Terry Jones on Starting Travelocity.com and Innovation

I recently spoke to Terry Jones, who is the founder of Travelocity.com, He led the company as President and was Chief Executive Officer from its founding until May 2002. Previously, Jones served as Chief Information Officer at Saber Inc. Jones is managing principal of Essential Ideas, a consultancy he co-founded to help companies in their transition to the digital economy. He serves as Chairman of the Board of Kayak.com, and is on the boards of Smart Destinations, Inc., Luxury Link and Rearden Commerce.

In this interview, he talks about what inspired him to start his company, where the best ideas originate from, how employees can extend corporate brands through social media, and more.

What inspired you to create Travelocity.com and looking back, what would you have done differently?

Many great innovations are what are called ‘adjacencies “, and Travelocity was certainly that. In about 1988, Max Hopper, the CIO at American Airlines directed that we put the SABER system (which automated travel agents) onto online networks like AOL and CompuServe. It garnered a small following (and only worked with travel agents) but by 1995 the travel agents (who could see the future) wanted it GONE. Max demurred and instead said, “give it to Terry. We will hide it in IT (where I was running operations) and anyway he was a travel agent he can figure out what to do with it. Instead of hiding it, I put it on the Internet and freed us from the design shackles of AOL and Compuserve. It grew like a weed.

As for doing something differently, I’d have built our own direct hotel business rather than partnering with Hotels.com for our prepaid low priced hotels. Although for a long time our deal made more money than Expedia was making, Wall St. felt that it was more important to have your own capacity in this area and discounted our value because we didn’t have it. No one knew how big prepaid hotels would be when they started, and we guessed wrong!

Where do the best ideas originate in a company?

I think they can originate anywhere today as everyone has transparent access to almost all of the companies information. But in my experience the best ideas come from the bottom. They come from the customer service agent, the programmer, the line worker, the ones who really deal with the product day to day. And more often today great ideas come from customers, on brand rave sites and through social networks.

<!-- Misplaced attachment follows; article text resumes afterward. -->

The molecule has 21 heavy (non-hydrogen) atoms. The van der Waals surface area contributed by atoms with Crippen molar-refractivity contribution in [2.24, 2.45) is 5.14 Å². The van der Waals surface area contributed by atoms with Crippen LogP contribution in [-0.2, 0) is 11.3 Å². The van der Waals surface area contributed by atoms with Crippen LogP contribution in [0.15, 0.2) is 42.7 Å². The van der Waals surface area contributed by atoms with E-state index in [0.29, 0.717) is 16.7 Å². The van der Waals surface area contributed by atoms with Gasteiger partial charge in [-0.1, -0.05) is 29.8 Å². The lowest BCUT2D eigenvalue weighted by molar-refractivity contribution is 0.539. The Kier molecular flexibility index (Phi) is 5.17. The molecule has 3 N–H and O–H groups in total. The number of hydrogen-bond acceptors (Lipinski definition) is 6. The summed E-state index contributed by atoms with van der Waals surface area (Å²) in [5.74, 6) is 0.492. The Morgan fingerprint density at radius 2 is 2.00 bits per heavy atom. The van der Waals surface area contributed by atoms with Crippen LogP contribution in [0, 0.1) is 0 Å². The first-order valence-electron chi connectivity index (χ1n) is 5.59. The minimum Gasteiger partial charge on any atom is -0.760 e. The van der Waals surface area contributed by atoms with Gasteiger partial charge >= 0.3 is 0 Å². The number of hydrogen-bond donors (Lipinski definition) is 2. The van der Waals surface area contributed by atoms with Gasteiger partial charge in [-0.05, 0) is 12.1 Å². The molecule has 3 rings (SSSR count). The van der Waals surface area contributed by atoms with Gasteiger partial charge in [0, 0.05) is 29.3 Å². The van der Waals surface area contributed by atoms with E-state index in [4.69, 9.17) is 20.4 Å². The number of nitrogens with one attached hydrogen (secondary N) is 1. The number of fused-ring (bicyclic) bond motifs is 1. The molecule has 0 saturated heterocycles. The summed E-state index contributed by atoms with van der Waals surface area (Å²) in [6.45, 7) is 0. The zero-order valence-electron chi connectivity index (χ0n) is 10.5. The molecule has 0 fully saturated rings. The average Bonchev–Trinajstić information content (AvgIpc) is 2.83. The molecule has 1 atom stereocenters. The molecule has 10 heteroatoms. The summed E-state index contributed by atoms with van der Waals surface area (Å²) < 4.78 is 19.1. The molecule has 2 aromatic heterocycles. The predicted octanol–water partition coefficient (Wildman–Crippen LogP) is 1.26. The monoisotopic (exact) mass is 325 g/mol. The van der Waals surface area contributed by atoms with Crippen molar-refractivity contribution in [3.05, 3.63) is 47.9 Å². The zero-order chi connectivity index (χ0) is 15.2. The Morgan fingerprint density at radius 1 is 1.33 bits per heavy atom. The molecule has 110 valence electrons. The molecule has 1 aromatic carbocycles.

At Travelocity, flight paging (where we tell you when your flight is late) came from a customer service agent. Fare watcher email (where we tell you when a fare has dropped) came from a programmer. The key is for the leader to encourage these ideas, make sure middle management doesn’t kill them, and be ok with failure. Most experiments fail, and that is ok, as long as you get another turn at bat.

Do you feel that employees can make a business impact using their own social networks? If so, how?

Clearly an employee with a great fan base can extend the companies brand and influence through social networks if they are seen as an honest broker and not a shill for the company. A company can increase its social influence by many times if its employees work in this fashion. I’m hearing as well that internal social networks are doing great things in fostering innovation and collaboration.

Should companies do more internal or external hiring? What’s the best way to attract the best talent?

The answer depends on the outcome desired. If you are building a team to innovate around a new product, I strongly urge hiring from the inside and the outside. Hire people who are not like you, people who will challenge you. Make sure to mix in young inexperienced people who can challenge the “We’ve always done it that way” crowd.

Attracting talent also has to do with the outcome desired. Hiring people to work in a 9-5 every day the same environment is one thing. If you want people to work on a new idea, it is mostly about inspiring them. Sure it is great if you can offer stock options (but that is hard for non-startups) but if you are competitive in salary / benefits, then it about exciting them and about being excited by them. I’ve also learned by watching Paul English, our terrific CTO at Kayak.com that he focuses on hiring ‘rock star’ programmers. Rock stars like to hang out with rock stars and then you get a fantastically productive and energized team.

What is the topic for your next book and what other projects are you currently working on?

My next book is on The Business of Innovation. It has real world examples from the many large companies and startups I’ve worked in, that readers can use to help them create a more innovative organization. This isn’t an academic exercise, rather it is a series of short, easily digestible steps for idea creation, selection and implementation that can light a fire under your company, large or small.

My other big project is continuing my work on helping companies build digital relationships with their customers. I’ve been lecturing and consulting for some time on how to think about customer relationships in a framework that spans all channels: store, phone, web, mobile, social … and helps companies focus on solutions over channels.

Dan Schawbel is the managing partner of Millennial Branding, a Gen Y research and management consulting firm. He is also the # 1 international bestselling author of Me 2.0 and was named to the Inc. Magazine 30 Under 30 list in 2010. Subscribe to his updates by lui at Facebook.com/DanSchawbel.

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